Being immersed in the worship guitar world for over a decade now I have fell in love with the tone of Gretsch guitars. From Hillsong’s United We Stand to the current Elevation Worship Albums Gretsch guitars have been at the center of nearly every worship record in the last decade. Loving the tone and loving the guitars is a completely different story I came to learn.
From the moment I laid eyes on Michael Guy Chislett’s White Falcon in the United We Stand Live DVD I have wanted a Gretsch White Falcon. The gold flake binding and hardware with the creamy white finish comes to mind as my favorite over the years. But when one of the worship leaders at our church got one and I finally got to hold it in my hands and play it I was extremely disappointed. I disliked the Bigsby and the floating bridge shifted while strumming. On top of that it always seemed out of tune when I played it. After doing research I decided that I just was not a fan of the Bigsby and that I needed to stick with hardtail guitars.
A few months after our worship leader got his White Falcon I ran into a great deal on a Gretsch Power Jet with Trapeze style (no tremolo) bridge. I played it a bit and the deal was so good I decided to grab it up. Much to my dismay I got it home, plugged it into my Matchless SC-30 and the tone was fantastic, but again I thought it played like a jagged 2×4. The neck was larger than what I was used to, the action could have been improved and the guitar itself just didn’t resonate well. I was able to fix the action but the neck size and low resonance I couldn’t get over. Additionally the Power Jet’s pickups were a bit too hot for me. They didn’t have the glassy chime that I was looking for. Needless to say I ended up selling that guitar.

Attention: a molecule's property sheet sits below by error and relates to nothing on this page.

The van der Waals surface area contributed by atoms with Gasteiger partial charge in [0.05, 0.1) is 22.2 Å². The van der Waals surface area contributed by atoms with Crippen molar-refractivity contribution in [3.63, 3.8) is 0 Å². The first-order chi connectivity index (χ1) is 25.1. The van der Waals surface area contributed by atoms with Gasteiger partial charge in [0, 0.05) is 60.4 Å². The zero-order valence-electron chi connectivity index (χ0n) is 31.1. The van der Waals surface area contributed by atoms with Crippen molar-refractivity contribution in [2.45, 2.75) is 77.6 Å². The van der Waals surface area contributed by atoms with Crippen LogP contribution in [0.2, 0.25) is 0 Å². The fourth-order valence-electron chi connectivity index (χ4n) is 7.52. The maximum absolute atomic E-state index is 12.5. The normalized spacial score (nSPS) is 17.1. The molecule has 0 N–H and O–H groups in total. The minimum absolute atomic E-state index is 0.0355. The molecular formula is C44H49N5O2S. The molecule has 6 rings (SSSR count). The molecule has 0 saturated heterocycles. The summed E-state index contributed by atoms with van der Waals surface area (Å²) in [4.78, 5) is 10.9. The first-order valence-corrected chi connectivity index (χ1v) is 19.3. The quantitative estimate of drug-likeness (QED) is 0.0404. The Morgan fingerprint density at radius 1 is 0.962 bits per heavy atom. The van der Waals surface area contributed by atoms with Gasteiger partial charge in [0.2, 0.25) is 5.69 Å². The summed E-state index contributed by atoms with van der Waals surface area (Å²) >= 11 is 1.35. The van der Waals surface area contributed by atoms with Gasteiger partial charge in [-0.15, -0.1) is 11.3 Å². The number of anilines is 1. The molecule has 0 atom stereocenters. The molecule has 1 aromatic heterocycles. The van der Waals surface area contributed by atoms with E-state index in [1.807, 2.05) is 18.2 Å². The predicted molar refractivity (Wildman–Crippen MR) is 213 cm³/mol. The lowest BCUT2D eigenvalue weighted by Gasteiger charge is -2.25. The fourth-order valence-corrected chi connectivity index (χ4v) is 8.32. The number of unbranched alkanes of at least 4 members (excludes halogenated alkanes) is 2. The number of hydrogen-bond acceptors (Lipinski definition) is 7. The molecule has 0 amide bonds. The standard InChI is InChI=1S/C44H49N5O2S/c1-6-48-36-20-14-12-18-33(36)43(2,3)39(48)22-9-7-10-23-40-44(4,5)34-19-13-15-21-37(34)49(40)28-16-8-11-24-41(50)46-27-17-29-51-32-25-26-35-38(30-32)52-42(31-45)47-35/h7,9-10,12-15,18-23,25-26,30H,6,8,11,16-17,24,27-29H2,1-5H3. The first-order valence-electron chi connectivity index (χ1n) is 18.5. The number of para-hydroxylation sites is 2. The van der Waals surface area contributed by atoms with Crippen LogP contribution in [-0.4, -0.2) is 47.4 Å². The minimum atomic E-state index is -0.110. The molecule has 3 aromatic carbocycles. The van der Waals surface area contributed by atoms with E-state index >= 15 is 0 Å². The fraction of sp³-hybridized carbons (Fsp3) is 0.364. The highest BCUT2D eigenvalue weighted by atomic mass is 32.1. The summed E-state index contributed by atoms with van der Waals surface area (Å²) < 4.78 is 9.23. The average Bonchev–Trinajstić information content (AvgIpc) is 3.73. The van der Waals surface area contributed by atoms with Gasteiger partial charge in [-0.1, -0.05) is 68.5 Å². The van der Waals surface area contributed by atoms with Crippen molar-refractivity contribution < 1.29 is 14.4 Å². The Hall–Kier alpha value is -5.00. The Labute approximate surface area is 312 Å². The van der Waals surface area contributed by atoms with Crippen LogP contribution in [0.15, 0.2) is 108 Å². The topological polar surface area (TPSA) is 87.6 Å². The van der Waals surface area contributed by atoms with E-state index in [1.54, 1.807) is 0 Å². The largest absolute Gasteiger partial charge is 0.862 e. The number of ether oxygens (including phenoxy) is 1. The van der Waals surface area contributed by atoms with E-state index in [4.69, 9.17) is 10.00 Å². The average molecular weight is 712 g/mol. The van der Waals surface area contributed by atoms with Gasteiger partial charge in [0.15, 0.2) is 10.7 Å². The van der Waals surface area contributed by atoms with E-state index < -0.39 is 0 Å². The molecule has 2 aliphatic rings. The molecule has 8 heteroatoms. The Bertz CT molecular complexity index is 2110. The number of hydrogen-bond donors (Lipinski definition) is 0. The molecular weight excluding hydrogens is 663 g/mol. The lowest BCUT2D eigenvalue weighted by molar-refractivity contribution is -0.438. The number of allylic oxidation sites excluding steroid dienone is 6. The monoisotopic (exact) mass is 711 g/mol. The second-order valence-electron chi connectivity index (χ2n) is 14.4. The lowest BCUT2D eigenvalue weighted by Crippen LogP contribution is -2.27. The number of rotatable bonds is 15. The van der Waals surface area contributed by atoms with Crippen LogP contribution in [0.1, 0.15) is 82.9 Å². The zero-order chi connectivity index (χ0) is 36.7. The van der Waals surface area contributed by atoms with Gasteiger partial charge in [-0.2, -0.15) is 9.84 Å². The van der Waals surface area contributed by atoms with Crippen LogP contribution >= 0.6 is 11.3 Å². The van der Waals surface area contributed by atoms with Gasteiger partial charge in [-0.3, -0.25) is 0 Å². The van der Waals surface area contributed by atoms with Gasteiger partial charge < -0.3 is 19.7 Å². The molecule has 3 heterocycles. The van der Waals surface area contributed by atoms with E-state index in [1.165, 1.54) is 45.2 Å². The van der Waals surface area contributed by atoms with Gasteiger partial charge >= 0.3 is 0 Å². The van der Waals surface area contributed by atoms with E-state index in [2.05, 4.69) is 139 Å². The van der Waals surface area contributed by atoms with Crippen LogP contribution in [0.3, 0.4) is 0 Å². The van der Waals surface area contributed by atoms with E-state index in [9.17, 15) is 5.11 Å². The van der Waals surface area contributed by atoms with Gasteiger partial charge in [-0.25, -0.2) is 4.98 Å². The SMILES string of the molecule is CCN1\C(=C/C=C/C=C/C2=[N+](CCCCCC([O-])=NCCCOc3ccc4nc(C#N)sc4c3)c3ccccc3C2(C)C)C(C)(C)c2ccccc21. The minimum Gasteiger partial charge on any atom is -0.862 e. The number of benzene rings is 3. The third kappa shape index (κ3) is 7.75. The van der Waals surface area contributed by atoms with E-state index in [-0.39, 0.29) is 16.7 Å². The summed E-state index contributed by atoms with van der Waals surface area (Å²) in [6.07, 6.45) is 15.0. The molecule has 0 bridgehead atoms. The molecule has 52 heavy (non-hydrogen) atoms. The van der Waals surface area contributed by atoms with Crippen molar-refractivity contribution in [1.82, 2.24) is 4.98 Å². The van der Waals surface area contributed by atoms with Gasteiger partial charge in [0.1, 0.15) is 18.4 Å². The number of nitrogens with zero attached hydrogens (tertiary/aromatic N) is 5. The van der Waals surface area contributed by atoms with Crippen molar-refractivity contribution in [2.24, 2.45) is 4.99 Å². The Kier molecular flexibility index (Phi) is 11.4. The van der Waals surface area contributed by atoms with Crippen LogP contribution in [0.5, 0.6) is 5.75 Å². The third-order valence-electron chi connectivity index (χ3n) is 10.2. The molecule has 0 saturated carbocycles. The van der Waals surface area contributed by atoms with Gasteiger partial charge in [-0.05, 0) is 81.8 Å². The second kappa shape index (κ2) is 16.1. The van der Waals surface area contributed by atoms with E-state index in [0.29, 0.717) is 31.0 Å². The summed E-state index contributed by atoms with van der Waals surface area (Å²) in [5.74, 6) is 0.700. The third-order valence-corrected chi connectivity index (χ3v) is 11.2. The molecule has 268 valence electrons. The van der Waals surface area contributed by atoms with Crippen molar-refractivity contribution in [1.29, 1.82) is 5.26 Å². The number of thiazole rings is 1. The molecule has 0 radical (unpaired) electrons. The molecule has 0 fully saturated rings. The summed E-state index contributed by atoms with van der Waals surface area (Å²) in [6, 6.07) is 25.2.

Fast forwarding nearly 3 years I have literally played every type of guitar under the sun in an attempt to get a great playing guitar that sounds like a Gretsch. I just couldn’t find one. At the same place I found the Power Jet I found a brand new Duo Jet. Upon first strum the guitar had much more resonance than the Power Jet. The bridge did not shift back and forth while strumming and the tone was exactly what I was looking for. I purchased it.
After getting it home I dialed in my entire rig to the guitar in preparation for that week’s services. When I got to rehearsal on Thursday night however I fell into the same issues of play-ability that I had, had before. The neck felt to large and I just couldn’t make the guitar sing. Frustrated I sat the $2000 piece of lumber on my rack and grabbed my trusty Washburn WP-50 Les Paul copy. Over the next week or so I lamented getting another Gretsch and wondered if I was just searching for something that didn’t exist. Then it hit me. Maybe it’s not the guitars problem. Maybe you are just a crappy guitar player.
I started pouring over my technique and only used the Gretsch to rehearse and play with. The tone was un-matched and slowly I found myself falling in love with it. The Bigsby began to be one of the cornerstones of my playing style in ambient swells, the chimmey bridge pickup with tone cut switch disengaged became the centerpiece to my overdriven solos and rhythm tone. I also found that I was able to leave my Telecaster at home because the bridge pickup had enough sparkly and spank to do that. With the tone cut switch down I was able to get great Les Paul tones so I ended up leaving my Washburn at home. The guitar had become my go to guitar and I had initially hated it.
The funny thing is that when I went back to the other guitars they felt odd. The lack of Bigsby, almost dead feeling string resonance and thicker neck has become what is comfortable to me.
I write this review and story to perhaps push you to not always judge a guitar upon first impressions. We as guitarists should always be evolving and looking for new ways to push our tone and playing ahead. Had I have sold that Gretsch I would not be playing the way that I do now and I would not be the guitar player I am now. I will always love my Washburn WP-50 and any Telecaster but this Gretsch has given me swiss army functionality, the tone only Gretsch can get, and has improved my playing.